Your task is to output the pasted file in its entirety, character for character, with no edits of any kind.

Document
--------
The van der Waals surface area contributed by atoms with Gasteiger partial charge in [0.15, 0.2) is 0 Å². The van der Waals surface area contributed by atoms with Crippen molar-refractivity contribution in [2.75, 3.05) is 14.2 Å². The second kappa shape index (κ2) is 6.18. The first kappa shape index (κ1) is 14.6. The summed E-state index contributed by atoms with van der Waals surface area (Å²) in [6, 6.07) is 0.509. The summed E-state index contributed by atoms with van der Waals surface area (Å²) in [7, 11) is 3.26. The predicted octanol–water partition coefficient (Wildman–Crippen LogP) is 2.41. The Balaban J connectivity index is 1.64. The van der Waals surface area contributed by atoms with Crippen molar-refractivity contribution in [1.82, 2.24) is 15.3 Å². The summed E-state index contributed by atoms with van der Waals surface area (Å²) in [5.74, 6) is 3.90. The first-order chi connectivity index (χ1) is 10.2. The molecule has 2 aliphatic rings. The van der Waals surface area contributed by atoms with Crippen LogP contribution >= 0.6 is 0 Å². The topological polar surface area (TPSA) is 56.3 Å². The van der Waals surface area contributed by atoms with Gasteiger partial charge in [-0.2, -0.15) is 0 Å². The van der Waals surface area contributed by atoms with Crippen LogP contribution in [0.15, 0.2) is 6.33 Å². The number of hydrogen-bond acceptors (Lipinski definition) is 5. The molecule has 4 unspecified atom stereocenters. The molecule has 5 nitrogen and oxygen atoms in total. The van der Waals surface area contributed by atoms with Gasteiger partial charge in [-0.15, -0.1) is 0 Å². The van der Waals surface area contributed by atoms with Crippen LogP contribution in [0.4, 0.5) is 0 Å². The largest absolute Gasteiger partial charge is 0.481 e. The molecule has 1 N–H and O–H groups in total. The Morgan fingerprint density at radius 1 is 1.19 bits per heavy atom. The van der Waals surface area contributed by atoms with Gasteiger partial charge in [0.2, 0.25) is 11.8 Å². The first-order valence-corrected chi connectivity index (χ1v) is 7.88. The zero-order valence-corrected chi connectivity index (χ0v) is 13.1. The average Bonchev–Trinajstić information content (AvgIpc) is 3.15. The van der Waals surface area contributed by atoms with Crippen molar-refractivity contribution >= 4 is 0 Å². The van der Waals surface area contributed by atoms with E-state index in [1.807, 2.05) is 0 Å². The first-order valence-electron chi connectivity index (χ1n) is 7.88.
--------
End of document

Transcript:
The van der Waals surface area contributed by atoms with Gasteiger partial charge in [0.15, 0.2) is 0 Å². The van der Waals surface area contributed by atoms with Crippen molar-refractivity contribution in [2.75, 3.05) is 14.2 Å². The second kappa shape index (κ2) is 6.18. The first kappa shape index (κ1) is 14.6. The summed E-state index contributed by atoms with van der Waals surface area (Å²) in [6, 6.07) is 0.509. The summed E-state index contributed by atoms with van der Waals surface area (Å²) in [7, 11) is 3.26. The predicted octanol–water partition coefficient (Wildman–Crippen LogP) is 2.41. The Balaban J connectivity index is 1.64. The van der Waals surface area contributed by atoms with Crippen molar-refractivity contribution in [1.82, 2.24) is 15.3 Å². The summed E-state index contributed by atoms with van der Waals surface area (Å²) in [5.74, 6) is 3.90. The first-order chi connectivity index (χ1) is 10.2. The molecule has 2 aliphatic rings. The van der Waals surface area contributed by atoms with Crippen LogP contribution >= 0.6 is 0 Å². The topological polar surface area (TPSA) is 56.3 Å². The van der Waals surface area contributed by atoms with Gasteiger partial charge in [-0.2, -0.15) is 0 Å². The van der Waals surface area contributed by atoms with Crippen LogP contribution in [0.15, 0.2) is 6.33 Å². The number of hydrogen-bond acceptors (Lipinski definition) is 5. The molecule has 4 unspecified atom stereocenters. The molecule has 5 nitrogen and oxygen atoms in total. The van der Waals surface area contributed by atoms with Gasteiger partial charge in [-0.15, -0.1) is 0 Å². The van der Waals surface area contributed by atoms with Crippen LogP contribution in [0.4, 0.5) is 0 Å². The largest absolute Gasteiger partial charge is 0.481 e. The molecule has 1 N–H and O–H groups in total. The Morgan fingerprint density at radius 1 is 1.19 bits per heavy atom. The van der Waals surface area contributed by atoms with Gasteiger partial charge in [0.2, 0.25) is 11.8 Å². The first-order valence-corrected chi connectivity index (χ1v) is 7.88. The zero-order valence-corrected chi connectivity index (χ0v) is 13.1. The average Bonchev–Trinajstić information content (AvgIpc) is 3.15. The van der Waals surface area contributed by atoms with Crippen molar-refractivity contribution >= 4 is 0 Å². The van der Waals surface area contributed by atoms with E-state index in [1.807, 2.05) is 0 Å². The first-order valence-electron chi connectivity index (χ1n) is 7.88.